He also fell in love with his future wife, Jane, a classmate. Jane is now a music minister at a Catholic church in Ann Arbor. They have two young children, Maria and Mark.
Panikkar credits his wife, who plays trumpet and holds a master’s degree in conducting, with helping him learn operas.
“She’s a much more rounded musician than I am,” he said.
Reaching his audience
Panikkar’s website, seanpanikkar.com, lists a busy opera schedule. He’s singing in August at the Bard Summer Festival, and he has two operas on schedule at the Metropolitan Opera: Rossini’s “William Tell” this fall, and Gounod’s “Romeo and Juliet” next spring.
How does he make time for his Forte gigs?
“Opera work is usually scheduled two or three years in advance. With pop, it’s sometimes a month out,” he said. “The opera will sometimes let me out of rehearsals, so as long as it doesn’t conflict with the opera performances, I’m OK.”
At Kleinhans, he will be joining his fellow Forte tenors – founding member Josh Page and Hana Ryu, who ironed out his visa issues and rejoined the group after the other singer, Puerto Rican tenor Fernando Varela, left for a solo career. At Kleinhans, accompanied by a soundtrack and an onstage combo, the tenors will be singing the crossover numbers that propelled them to the top of “America’s Got Talent,” in addition to more uptempo pop numbers from their second album.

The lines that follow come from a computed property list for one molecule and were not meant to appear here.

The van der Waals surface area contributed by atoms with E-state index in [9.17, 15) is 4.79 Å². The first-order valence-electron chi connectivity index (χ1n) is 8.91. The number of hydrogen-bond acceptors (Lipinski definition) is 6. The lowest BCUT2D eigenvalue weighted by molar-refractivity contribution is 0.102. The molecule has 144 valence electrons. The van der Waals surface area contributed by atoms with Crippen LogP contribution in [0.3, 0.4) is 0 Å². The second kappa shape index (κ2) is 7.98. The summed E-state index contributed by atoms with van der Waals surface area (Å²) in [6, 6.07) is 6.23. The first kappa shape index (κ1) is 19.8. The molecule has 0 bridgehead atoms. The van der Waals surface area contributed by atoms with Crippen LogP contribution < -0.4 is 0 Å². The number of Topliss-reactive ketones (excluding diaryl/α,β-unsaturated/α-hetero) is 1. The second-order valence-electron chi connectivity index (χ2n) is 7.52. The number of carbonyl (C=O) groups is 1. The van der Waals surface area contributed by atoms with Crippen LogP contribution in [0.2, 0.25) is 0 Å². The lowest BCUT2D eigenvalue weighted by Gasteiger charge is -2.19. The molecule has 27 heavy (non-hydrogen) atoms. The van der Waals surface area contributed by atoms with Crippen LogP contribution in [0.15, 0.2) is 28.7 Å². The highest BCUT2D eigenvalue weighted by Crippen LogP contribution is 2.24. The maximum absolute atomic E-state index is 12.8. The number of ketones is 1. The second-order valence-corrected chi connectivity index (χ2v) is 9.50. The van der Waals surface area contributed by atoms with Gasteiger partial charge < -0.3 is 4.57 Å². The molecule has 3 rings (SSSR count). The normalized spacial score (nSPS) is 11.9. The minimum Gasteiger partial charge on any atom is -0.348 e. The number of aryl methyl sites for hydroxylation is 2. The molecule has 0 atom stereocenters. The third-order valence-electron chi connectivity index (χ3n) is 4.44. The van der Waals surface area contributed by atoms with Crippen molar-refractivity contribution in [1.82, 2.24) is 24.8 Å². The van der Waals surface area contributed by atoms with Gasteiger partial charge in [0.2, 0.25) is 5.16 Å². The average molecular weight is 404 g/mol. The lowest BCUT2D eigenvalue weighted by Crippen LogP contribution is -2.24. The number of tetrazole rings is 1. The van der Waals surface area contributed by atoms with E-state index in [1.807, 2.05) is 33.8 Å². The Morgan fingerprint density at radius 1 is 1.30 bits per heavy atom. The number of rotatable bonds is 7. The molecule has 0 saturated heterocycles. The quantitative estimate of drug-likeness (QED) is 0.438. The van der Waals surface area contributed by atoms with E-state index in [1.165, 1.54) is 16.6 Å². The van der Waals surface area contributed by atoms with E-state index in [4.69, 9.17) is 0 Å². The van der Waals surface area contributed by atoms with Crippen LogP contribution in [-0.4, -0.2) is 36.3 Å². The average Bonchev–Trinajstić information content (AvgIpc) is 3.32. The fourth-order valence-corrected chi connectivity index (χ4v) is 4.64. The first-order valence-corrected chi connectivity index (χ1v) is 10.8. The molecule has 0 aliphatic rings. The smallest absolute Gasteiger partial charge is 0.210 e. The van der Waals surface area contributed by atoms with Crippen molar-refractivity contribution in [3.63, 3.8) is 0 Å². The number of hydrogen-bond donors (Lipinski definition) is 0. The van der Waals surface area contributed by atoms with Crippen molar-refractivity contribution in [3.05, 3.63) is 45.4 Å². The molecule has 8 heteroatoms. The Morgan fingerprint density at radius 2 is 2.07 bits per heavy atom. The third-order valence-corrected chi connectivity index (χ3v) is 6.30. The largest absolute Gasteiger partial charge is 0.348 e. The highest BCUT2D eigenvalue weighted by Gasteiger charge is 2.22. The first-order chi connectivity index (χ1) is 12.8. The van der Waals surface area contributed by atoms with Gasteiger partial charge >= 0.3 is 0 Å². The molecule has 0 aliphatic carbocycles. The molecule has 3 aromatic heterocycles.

It’s fun, Panikkar said. And it’s working. When he hoped that Forte would help more people discover opera, it turned out he was right.
“I have fans who follow me from opera to opera,” he laughed.
He loves the thought of more people waking up to the age-old vocal art that is opera.
“It’s not unlike seeing an athlete playing at highest level, LeBron James playing basketball,” he said. “To be on stage and sing over an orchestra, have your voice carry, it’s something that takes a unique skill. In Forte, we’re taking that skill, applying it to more modern music in a way that reaches modern audiences.
“There’s something special about feeling and hearing a human voice at its max.”
Who: Forte Tenors
When: 7 p.m. June 30
Where: Kleinhans Music Hall
What: Benefit for Catholic Charities